Budget for Fun: Three Steam games worth buying

In an era of paid skins and loot boxes, DLC packs for unfinished-feeling AAA first-person shooter games and blockbusters that are heavy on breadth of content but light on depth, there’s a beauty to games that know how to just be games: providing a straightforward and enjoyable experience that doesn’t feel like a marketing ploy.

So in no particular order, here are a few games on Steam that are well worth their already low price tags. Each of these, to me, could sell for twice as much and still be a steal, and for under $50 they offer outstanding single player, internet multiplayer, and party-style gameplay that can entertain for years to come.

  1. FTL: Faster Than Light ($10)

FTL is a spaceship crew simulator that features white-knuckle space battles and challenging decision making as you lead a rag-tag crew to defeat a xenophobic rebel faction from taking over the Galaxy. The top-down tactical view and wealth of ethical and strategic decisions you’ll make lend a very Star Trek vibe to the game, and the randomized ship battles keep you on your toes and learning new ways to engage long after you’ve beaten the game the first time.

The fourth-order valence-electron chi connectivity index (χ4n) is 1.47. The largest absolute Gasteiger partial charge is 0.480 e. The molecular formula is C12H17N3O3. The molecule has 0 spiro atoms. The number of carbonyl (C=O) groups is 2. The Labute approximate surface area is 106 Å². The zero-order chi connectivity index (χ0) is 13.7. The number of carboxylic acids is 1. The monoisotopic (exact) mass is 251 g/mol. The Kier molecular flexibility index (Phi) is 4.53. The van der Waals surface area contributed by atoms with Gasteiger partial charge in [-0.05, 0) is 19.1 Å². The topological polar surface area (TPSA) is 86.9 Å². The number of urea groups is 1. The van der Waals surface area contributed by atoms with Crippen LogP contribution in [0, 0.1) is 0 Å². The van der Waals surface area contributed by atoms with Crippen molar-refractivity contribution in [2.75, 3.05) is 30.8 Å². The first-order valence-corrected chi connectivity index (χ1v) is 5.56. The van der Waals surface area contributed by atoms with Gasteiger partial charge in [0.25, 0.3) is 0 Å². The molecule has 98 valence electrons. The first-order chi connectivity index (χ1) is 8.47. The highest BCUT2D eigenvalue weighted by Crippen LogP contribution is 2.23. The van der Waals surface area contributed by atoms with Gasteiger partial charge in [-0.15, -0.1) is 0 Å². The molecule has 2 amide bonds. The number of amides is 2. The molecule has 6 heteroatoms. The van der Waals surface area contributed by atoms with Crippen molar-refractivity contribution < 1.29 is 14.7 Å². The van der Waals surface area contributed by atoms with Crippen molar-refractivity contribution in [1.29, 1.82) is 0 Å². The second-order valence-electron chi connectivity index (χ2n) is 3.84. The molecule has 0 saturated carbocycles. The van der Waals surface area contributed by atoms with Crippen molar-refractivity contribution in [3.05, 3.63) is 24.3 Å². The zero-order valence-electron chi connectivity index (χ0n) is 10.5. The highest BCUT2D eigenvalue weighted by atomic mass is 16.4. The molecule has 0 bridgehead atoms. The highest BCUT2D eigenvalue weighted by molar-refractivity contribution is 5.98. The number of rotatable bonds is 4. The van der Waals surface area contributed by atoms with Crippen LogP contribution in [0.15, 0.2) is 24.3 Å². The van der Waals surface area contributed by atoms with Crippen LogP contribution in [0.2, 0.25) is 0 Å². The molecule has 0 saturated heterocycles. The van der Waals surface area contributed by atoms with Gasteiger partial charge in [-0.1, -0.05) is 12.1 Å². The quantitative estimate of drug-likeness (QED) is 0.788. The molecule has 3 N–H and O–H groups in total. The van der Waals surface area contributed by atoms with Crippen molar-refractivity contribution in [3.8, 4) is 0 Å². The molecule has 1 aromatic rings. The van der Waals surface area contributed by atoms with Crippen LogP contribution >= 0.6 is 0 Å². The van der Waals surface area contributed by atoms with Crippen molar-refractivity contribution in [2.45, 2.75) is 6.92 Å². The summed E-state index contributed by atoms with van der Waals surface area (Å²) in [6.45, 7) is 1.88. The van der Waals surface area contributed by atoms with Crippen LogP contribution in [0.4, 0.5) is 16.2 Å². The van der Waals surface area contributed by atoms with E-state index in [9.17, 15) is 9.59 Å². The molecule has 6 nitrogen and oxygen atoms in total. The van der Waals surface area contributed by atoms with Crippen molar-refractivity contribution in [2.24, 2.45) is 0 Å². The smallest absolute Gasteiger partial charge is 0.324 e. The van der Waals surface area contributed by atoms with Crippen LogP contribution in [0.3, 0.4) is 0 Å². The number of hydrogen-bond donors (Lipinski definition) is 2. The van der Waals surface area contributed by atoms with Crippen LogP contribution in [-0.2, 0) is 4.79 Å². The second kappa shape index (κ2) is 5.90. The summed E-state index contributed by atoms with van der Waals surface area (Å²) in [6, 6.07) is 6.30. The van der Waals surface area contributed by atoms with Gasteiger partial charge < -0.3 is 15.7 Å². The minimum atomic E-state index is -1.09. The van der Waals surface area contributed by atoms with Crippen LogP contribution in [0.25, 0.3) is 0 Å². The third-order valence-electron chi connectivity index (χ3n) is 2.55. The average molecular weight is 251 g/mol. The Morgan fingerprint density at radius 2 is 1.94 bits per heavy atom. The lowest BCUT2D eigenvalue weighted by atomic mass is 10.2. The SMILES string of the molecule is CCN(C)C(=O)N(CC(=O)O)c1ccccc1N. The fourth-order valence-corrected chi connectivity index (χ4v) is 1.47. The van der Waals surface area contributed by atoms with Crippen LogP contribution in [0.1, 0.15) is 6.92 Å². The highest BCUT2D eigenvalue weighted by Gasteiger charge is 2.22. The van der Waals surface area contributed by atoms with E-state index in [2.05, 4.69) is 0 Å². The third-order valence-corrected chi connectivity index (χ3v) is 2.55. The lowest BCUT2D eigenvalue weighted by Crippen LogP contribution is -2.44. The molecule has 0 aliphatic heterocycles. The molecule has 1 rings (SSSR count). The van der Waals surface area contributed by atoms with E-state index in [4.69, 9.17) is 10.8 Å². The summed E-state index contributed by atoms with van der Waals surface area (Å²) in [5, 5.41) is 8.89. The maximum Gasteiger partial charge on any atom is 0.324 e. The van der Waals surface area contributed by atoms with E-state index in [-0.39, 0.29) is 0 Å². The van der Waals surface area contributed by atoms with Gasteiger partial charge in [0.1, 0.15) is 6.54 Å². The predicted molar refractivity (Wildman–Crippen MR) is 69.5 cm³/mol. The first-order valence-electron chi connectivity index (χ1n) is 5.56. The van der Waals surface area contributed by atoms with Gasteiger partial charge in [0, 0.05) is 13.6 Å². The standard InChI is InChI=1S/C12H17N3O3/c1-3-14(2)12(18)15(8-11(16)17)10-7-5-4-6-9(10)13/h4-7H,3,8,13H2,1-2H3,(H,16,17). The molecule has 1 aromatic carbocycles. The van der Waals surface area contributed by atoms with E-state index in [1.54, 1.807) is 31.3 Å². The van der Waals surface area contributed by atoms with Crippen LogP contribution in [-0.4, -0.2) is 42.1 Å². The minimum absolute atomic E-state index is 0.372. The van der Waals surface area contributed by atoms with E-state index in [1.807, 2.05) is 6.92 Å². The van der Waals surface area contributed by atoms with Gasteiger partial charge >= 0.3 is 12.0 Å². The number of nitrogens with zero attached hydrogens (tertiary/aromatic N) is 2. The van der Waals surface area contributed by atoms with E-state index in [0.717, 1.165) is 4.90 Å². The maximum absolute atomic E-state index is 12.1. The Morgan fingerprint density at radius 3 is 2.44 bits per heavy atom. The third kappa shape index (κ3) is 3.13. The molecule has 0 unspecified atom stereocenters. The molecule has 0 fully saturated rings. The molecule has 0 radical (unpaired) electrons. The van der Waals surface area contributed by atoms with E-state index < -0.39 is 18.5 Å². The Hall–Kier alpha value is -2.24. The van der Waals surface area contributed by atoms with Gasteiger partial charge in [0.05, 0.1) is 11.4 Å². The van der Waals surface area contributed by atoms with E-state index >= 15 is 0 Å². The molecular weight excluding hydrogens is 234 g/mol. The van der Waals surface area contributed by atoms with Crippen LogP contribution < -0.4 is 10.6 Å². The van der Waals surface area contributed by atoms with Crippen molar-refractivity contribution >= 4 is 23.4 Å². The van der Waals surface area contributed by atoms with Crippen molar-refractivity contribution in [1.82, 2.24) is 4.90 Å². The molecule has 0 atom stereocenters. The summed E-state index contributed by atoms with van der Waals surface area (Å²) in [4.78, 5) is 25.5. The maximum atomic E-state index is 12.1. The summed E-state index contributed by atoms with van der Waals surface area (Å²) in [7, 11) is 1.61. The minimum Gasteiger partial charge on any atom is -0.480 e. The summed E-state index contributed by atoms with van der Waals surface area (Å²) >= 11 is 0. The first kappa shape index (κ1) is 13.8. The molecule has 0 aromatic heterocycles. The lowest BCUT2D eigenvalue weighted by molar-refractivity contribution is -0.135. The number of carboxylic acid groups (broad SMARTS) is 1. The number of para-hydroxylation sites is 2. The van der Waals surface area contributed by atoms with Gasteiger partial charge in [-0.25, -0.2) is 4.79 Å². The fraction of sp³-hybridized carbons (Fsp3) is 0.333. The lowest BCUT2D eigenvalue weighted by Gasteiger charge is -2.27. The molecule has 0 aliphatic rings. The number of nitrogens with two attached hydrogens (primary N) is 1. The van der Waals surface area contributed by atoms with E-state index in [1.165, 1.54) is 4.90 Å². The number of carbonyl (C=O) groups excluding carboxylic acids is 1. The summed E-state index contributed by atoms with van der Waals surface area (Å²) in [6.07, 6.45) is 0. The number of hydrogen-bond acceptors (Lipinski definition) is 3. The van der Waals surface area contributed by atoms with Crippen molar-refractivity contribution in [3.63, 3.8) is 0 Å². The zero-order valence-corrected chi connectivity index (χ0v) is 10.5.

2. The Jackbox Party Pack 3 ($25)

All of the Jackbox Party Packs, especially the newer ones, are fantastic party games. Only one person needs a copy of the game, which other players join with their cell phones. Party Pack 3 includes the self explanatory “Trivia Murder Party” and the oft-raunchy madlibs successor “Quiplash.” It’s also got a statistics guessing game, a game where you try to catch which friend is faking answers to the prompts and sleeper hit “Tee K.O.,” where everyone draws logos and writes slogans to go along with them. (This game has proven to be my favorite.) You can’t go wrong with any of them, and they’re all great for non-gamers and gamers alike, so as long as you have a laptop and a TV you can whip them out.

4. Terraria ($10)

Try as I might, I can’t not bring this game up. I have nearly 700 hours logged in Terraria, and the nearly-decade old titan of mining-and-crafting games is still receiving major updates from its developers. While once derided as the 2D, awkward brother of Minecraft, I think most people now see the game for what it is: a combat-first, hypercolorful adventure game with an honestly absurd amount of content and room for the player to grow and conquer. I didn’t beat the game’s final boss until about hour 600, which should be a testament to just how much there is to do, between base building, recruiting NPCs for your town and exploring the randomly generated world you’re dropped on.

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